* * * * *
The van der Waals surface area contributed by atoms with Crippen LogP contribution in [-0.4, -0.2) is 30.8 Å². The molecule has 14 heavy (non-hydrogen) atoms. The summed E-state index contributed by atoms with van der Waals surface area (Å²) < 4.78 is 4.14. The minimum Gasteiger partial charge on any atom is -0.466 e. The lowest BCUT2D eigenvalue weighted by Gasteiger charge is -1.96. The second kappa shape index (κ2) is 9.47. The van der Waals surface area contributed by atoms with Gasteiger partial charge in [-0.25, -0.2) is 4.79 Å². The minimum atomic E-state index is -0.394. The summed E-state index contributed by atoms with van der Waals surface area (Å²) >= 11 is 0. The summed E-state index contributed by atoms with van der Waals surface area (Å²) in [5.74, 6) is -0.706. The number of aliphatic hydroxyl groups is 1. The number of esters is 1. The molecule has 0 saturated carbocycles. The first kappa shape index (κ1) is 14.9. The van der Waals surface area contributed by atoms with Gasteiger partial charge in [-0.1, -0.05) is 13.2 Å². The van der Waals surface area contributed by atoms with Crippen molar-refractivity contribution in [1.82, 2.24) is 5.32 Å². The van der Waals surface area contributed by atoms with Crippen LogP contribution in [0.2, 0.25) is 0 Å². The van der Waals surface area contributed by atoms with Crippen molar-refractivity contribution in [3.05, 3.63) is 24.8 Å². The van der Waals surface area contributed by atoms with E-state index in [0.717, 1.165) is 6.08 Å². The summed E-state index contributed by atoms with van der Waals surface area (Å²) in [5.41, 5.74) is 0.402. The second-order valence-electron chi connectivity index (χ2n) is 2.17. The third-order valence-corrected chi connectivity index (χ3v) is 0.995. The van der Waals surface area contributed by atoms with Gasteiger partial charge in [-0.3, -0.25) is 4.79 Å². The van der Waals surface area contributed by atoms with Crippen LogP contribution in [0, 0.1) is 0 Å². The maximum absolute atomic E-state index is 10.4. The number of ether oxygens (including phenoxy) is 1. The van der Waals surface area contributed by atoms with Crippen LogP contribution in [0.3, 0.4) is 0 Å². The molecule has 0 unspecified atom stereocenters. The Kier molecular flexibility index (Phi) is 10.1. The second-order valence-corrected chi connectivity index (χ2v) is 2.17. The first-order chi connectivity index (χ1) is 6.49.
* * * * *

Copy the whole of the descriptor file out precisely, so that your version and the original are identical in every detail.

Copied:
The van der Waals surface area contributed by atoms with Crippen LogP contribution in [-0.4, -0.2) is 30.8 Å². The molecule has 14 heavy (non-hydrogen) atoms. The summed E-state index contributed by atoms with van der Waals surface area (Å²) < 4.78 is 4.14. The minimum Gasteiger partial charge on any atom is -0.466 e. The lowest BCUT2D eigenvalue weighted by Gasteiger charge is -1.96. The second kappa shape index (κ2) is 9.47. The van der Waals surface area contributed by atoms with Gasteiger partial charge in [-0.25, -0.2) is 4.79 Å². The minimum atomic E-state index is -0.394. The summed E-state index contributed by atoms with van der Waals surface area (Å²) >= 11 is 0. The summed E-state index contributed by atoms with van der Waals surface area (Å²) in [5.74, 6) is -0.706. The number of aliphatic hydroxyl groups is 1. The number of esters is 1. The molecule has 0 saturated carbocycles. The first kappa shape index (κ1) is 14.9. The van der Waals surface area contributed by atoms with Gasteiger partial charge in [-0.1, -0.05) is 13.2 Å². The van der Waals surface area contributed by atoms with Crippen molar-refractivity contribution in [1.82, 2.24) is 5.32 Å². The van der Waals surface area contributed by atoms with Crippen LogP contribution in [0.2, 0.25) is 0 Å². The van der Waals surface area contributed by atoms with Crippen molar-refractivity contribution in [3.05, 3.63) is 24.8 Å². The van der Waals surface area contributed by atoms with E-state index in [0.717, 1.165) is 6.08 Å². The summed E-state index contributed by atoms with van der Waals surface area (Å²) in [5.41, 5.74) is 0.402. The second-order valence-electron chi connectivity index (χ2n) is 2.17. The third-order valence-corrected chi connectivity index (χ3v) is 0.995. The van der Waals surface area contributed by atoms with Gasteiger partial charge in [-0.3, -0.25) is 4.79 Å². The van der Waals surface area contributed by atoms with Crippen LogP contribution in [0, 0.1) is 0 Å². The maximum absolute atomic E-state index is 10.4. The number of ether oxygens (including phenoxy) is 1. The van der Waals surface area contributed by atoms with Crippen LogP contribution in [0.3, 0.4) is 0 Å². The molecule has 0 unspecified atom stereocenters. The Kier molecular flexibility index (Phi) is 10.1. The second-order valence-corrected chi connectivity index (χ2v) is 2.17. The first-order chi connectivity index (χ1) is 6.49.